Create to Learn, Learn to Create /or/ Learn to Create, Create to Learn, (2006-Present).

This trajectory started with a simple question posed by my child, “Mamma, where does the tree end and the air begin?”

One of my first papers, submitted to CHI 2006, but eventually published with edits in, Harrington, M.C.R. (2006). Trees of life: Models of children's creative processes. Proceedings of the ACM DIS’06 Doctoral Consortium. June 28, 2006 State College, PA, USA. (PPT).

"The Poetics of Games: Art, Poetry and Storytelling in Modern Game Design," Maria C. R. Harrington, Ph.D., Art Institute of Pittsburgh, 2008.

This was a guest lecture I gave to art students in game design at the Art Institute, (I gave a similar talk to the ETC CMU crowd, at the invitation of Drew Davidson).  I wanted to challenge students to think about game engines as a new artistic and aesthetic medium. One that could be used to create beauty, open to new perceptual dimensions, and analysis of reality. Not only consistent with traditional linear stories in text, games also allow branching and exploration of multiple stories, futures, and paths, thus creating a new artist medium for the artist intellectual. My aim was to inspire new forms of visual expression and to fully embrace the emotional power of these high fidelity, multi-media, electronic paints, fluid temporal canvases, and digital printing presses, and to leave cultural records of meaning for future generations.

Art Insitute of Pittsburgh, Maria C. R. Harrington, 2008

IRB Approved Research:

2012-2013: Investigation and Evaluation of Virtual Worlds, 3D Environments, and Simulations for Alternative Learning, Collaboration, Co-creating, and Decision Support Formats: The Virtual SRU Campus Modeled in Google Earth and Second Life for a Course on Sustainable Entrepreneurship.

The purpose of this project is to learn how to best build, deploy and generalize the use of 3D virtual worlds and simulations, specifically Google Earth and Second Life, for teaching and learning across multiple locations. Virtual environments may be used for communication, collaboration, decision support, creativity and educational assessment. Our proposed project is to learn and test such tools. We plan to embed the curriculum of a class on sustainable entrepreneurship. These tools extend traditional teaching methods.  They will be used to express future realistic scenarios in context, for team-based decision support tasks of current-state simulations and multiple future-state scenarios and are expected to add substantially to the educational experience. Just as a spreadsheet may express multiple financial scenarios; our project is envisioned to allow multiple scenario co-creations and investigations of large complex physical and logical systems, thus pushing the boundaries of 21st century skills that go beyond Desire2Learn (D2L) and into the high-fidelity training simulations.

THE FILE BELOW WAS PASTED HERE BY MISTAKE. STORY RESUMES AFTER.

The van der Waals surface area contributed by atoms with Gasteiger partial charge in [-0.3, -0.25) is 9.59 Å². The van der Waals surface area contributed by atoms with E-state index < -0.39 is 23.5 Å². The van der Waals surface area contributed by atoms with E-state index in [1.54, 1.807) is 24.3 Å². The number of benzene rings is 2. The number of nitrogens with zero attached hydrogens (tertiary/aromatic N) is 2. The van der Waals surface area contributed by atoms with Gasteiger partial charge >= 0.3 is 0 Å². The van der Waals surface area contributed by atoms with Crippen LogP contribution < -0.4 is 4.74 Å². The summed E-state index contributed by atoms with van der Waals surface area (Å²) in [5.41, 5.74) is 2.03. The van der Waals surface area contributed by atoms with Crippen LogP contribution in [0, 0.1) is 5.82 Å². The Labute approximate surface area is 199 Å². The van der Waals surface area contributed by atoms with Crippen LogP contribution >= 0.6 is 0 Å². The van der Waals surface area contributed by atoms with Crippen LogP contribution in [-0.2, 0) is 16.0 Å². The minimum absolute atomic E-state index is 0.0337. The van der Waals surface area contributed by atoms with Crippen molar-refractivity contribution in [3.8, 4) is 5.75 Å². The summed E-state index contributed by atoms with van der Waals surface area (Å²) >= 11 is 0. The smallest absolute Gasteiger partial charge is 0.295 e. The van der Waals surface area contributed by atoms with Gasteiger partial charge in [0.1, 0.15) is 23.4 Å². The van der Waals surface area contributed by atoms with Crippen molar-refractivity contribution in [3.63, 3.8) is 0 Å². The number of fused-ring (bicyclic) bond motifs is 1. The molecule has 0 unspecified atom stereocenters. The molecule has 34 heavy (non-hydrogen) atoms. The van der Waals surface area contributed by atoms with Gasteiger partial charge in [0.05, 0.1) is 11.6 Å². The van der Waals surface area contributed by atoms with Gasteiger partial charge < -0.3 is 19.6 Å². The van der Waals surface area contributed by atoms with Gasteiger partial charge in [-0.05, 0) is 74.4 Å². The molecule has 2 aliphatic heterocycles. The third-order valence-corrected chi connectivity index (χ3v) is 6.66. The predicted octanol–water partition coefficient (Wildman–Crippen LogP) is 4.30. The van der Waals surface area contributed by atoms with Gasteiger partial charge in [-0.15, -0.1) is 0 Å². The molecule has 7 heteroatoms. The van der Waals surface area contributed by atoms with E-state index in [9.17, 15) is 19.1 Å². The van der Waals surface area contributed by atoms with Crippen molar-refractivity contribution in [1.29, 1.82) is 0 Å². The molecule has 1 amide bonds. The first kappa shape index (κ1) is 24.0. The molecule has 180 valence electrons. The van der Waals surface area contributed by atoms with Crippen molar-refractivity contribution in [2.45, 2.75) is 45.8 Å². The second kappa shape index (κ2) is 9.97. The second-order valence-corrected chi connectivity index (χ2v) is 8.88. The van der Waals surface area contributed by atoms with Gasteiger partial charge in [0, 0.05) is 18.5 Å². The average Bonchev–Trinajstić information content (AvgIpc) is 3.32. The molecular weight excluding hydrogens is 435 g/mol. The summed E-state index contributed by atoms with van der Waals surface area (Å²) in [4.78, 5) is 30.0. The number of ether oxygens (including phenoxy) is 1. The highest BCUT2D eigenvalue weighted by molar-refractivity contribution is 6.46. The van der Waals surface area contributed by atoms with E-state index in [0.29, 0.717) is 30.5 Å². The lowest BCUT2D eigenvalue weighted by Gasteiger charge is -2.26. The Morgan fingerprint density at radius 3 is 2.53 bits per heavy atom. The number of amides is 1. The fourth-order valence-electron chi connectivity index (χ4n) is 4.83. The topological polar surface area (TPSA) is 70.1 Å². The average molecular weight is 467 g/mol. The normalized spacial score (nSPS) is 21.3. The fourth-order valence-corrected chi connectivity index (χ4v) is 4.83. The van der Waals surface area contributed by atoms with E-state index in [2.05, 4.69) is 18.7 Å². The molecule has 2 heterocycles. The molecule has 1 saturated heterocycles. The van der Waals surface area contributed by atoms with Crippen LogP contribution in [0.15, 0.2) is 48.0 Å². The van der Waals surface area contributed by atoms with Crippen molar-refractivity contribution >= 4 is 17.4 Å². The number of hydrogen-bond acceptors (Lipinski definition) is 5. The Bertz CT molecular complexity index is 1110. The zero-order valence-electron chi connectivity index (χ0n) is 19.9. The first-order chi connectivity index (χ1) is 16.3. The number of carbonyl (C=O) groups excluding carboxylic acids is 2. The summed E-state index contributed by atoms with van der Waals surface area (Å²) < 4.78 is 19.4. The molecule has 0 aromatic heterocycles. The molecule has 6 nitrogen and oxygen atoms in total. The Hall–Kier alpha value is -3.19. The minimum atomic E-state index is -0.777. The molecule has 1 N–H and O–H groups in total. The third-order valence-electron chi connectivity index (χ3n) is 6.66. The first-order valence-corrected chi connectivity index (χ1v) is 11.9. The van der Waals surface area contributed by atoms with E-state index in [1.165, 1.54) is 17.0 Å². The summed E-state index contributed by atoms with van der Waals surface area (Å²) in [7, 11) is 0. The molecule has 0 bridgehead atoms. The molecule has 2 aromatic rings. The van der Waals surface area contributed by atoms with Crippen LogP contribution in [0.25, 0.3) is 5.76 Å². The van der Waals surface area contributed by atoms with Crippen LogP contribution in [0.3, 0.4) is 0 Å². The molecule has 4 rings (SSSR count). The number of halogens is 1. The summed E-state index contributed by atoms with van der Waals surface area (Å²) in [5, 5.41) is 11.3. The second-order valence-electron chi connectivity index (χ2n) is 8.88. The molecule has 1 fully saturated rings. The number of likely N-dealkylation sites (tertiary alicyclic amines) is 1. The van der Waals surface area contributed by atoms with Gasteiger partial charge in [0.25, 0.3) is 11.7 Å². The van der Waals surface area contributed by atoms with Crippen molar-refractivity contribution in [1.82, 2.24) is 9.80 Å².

Maria C. R. Harrington, Slippery Rock University, Job Talk Lecture on Serious Games, 2011.

This talk was inspired by a desire to shift my research to the institution's goals and strengths in Sustainable Entrepreneurship, their graduate programs in National Park Forestry, and programs in Information Systems and to offer new Art and Computer Science Department collaboration. I flipped my research on Educational Simulations for STEM, to a research program on using serious games and high fidelity simulations for the Information Systems program. At SRU, students in business are interested in using spreadsheets to forecast multiple future scenarios and to explore impacts on costs, revenue, assets and debt, and to explore concepts of risk, opportunity, and ethics. Serious Games too can be used to achieve that teaching goal, and in high fidelity simulations with teams, to explore decision making in real time with data analytics attached. Thus, this research direction yields rich data sets to explore in scholarly analysis. This work is tied to complex dynamics and system research, professional training, and online collaboration.

Slippery Rock University Job Talk, Information System Dynamics Framework, Maria C. R. Harrington, 2011